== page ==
Incrementing/decrementing a bogus key

Dustin Sallings dustin at
Thu Jun 5 19:59:57 UTC 2008

On Jun 5, 2008, at 12:48, Aaron Stone wrote:

> I'll note that you got exactly the behavior as advertised: the data  
> did not match the format and was treated as 0, so it's really not an  
> edge case, per se.
> I'd rather see us start to look at the binary protocol's field for  
> specifying the data type of a value, and specify that incr/decr only  
> function if the data type is integer.
> In either case, adding a new error code, such as your proposed  
> NOT_NUMBER, makes more sense to me than NOT_FOUND (or more  
> generically, following my proposal of starting to use the data type  
> field, WRONG_DATA_TYPE).
> Either new error will require client changes, whereas NOT_FOUND will  
> work with current clients now. It's just that it's an actual corner  
> case hack, instead of a perceived one, and is certainly a violation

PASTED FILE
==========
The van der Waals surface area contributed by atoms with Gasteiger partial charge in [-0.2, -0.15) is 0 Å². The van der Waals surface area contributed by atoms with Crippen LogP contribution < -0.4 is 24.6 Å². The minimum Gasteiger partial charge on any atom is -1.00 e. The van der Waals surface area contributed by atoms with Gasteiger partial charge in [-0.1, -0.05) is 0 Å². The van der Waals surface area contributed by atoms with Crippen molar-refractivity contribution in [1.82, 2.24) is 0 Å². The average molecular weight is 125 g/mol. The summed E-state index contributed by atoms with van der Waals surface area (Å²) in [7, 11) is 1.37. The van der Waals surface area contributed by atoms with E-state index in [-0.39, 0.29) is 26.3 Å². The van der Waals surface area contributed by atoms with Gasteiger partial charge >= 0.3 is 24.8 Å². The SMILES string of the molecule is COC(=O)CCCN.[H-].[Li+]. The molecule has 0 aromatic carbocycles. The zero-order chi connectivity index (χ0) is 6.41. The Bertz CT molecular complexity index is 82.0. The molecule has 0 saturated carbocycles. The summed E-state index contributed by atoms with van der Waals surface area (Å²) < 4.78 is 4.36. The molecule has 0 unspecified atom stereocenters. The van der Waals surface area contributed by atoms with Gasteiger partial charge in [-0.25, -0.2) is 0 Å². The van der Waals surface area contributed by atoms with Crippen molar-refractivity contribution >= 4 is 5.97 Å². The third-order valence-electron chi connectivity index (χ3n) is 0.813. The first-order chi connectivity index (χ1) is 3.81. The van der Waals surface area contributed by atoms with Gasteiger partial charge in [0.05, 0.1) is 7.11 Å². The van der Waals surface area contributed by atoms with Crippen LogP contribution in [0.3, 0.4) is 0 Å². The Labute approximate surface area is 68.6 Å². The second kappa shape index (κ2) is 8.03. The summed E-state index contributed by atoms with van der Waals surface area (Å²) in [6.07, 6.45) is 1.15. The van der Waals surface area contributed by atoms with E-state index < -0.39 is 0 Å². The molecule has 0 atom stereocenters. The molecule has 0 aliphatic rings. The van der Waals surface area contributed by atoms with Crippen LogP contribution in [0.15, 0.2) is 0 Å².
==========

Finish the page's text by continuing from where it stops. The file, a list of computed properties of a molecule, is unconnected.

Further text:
> of the principle of least surprise when INCR returns NOT_FOUND, but  
> GET returns your integer, neatly unserialized for you by your client  
> library.

	I don't think the cost of confusing clients for a bit is higher than  
the cost of corrupting data.

	As you said, it is a corner case.  Few people should ever see it  
unless they're already doing something that would be confusing.

	The binary protocol doesn't solve this problem.  It can guard against  
it if we have more information, but semantics get weird fast.  Right  
now, you can insert a number as a string and increment it with either  
protocol.  Having the binary protocol fail to increment something  
because it wasn't created with incr would be just as surprising.

Dustin Sallings

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